If you examine the Life and Actions of your poorest, lowest and most despised Neighbour, or the meanest servant you know, you will find, that there is Some one or more Persons, of whose Esteem and good opinion he is ambitious, and whose Scorn and Derision he dreads perhaps more than any other Evil. And this Desire of Esteem and dread of Scorn is the principle that governs his Life and Actions. Now the Business of satyr is to expose Vice And vicious Men as such 408to this scorn and to envoke Virtue, in all the Charms which fancy can paint, and by this Means to procure her Lovers and Admirers.

Of all the Genius's which have yet arisen in America, there has been none, Superiour, to one, which now shines, in this happy, this exquisite Faculty. Indeed, altho there are many which have received more industrious Cultivation I know of none, ancient or modern, which has reached the tender, the pathetic, the keen and severe, and at the same time the soft, the Sweet, the amiable, and the pure, in greater Perfection.

I am Madam, with great Respect your Friend, John Adams

RC (MHi:Warren-Adams Coll.); addressed: “To Mercy Warren Plymouth”; docketed: “J Adams Esqr March 15 1775 in Braintree”; written over “Braintree”: “July.”

From James Warren, 15 March 1775 Warren, James JA From James Warren, 15 March 1775 Warren, James Adams, John
From James Warren
Dear Sir Plym: March 15th 1775

With some difficulty I have Obtained the Inclosed.1 Some scruples which you have not resolved, and some fears, and Apprehensions from Rumors Abroad have Occasioned the delay, and reluctance. The Copy I got last Night. Have had no time to read it over. You will please to Examine and Correct &c. and do with it as you think proper, haveing as I dare say you will, a proper regard to prudence under present Circumstances. It is A long while since I had a line from you. Perhaps some may have Miscarried. The Bearer waits and I can only Add my regards to Mrs. Adams. And that I am Yr. Friend &c,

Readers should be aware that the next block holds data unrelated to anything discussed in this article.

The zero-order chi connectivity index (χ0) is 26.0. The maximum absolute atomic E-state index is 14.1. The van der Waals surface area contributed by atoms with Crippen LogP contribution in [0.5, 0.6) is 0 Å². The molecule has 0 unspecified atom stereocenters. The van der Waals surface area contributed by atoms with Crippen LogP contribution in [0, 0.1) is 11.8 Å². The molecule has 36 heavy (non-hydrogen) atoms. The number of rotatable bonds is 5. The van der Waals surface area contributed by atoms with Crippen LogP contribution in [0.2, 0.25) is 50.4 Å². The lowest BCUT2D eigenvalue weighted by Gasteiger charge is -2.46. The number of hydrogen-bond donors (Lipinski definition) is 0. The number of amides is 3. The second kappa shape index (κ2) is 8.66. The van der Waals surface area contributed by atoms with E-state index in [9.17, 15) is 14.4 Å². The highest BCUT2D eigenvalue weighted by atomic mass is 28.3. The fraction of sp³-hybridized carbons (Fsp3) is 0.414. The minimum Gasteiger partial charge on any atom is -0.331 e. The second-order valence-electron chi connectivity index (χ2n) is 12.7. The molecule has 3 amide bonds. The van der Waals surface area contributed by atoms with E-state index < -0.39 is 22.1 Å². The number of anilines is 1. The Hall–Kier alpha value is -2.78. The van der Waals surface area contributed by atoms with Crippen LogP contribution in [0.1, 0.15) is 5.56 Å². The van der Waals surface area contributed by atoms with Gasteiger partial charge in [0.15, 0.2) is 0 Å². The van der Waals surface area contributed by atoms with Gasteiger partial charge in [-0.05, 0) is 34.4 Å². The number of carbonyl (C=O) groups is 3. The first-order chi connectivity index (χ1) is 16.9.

J. Warren

RC (Adams Papers).


Presumably scenes ii and iii of Act II of The Group. The two-act play with its four scenes was offered for public sale by the printers of the Boston Gazette, Edes and Gill, on 3 April 1775.

From John Waite, 18 March 1775 Waite, John JA From John Waite, 18 March 1775 Waite, John Adams, John
From John Waite
Sir Falmouth1 March 18th 1775

A sacred regard to the american association on the one hand and an earnest desire not to injure my fellow subjects in Great Britain on the other is the reason of my writing you at this time to request your 409advice for my future conduct and also to confirm or set me right in my judgment in a Late affair that has happened in this Port. The case is as follows a Vessell arived here from Bristol the 2d inst with rigging and sails for a new Ship owned by a Merchant in Bristol in order to carry his Ship home.2 The question was whether the puting said rigging and sails on board said Ship which had been ready to receive them ever since Last fall and go immediately back with them to England would be a breach of the association. I was of opinion that it would not being one of the Committee of Inspection. Your answer will very much Oblige Sir your most huml Servt.

John Waite

P:S: The merchant that owned said rigging and sails did not know of the american association when he shipped them.

RC (Adams Papers); addressed: “To John Adams Esqr Boston”; docketed by JA: “Waite March 18th 1775.”


Falmouth was the old name for what is now Portland, Maine.


This incident was reported in the Boston Gazette, 13 March 1775. The evening of 2 March the local Committee of Inspection put a watch on board, and the next day it was resolved that the sloop, “very old and want[ing] repairing,” would nonetheless be sent back without being permitted to unload. A fuller account of this episode may be found in William Goold, Portland in the Past with Historical Notes of Old Falmouth, Portland, 1886, p. 335–337. Apparently Waite looked upon JA as a last resort; no evidence has been found to show that JA responded in any way.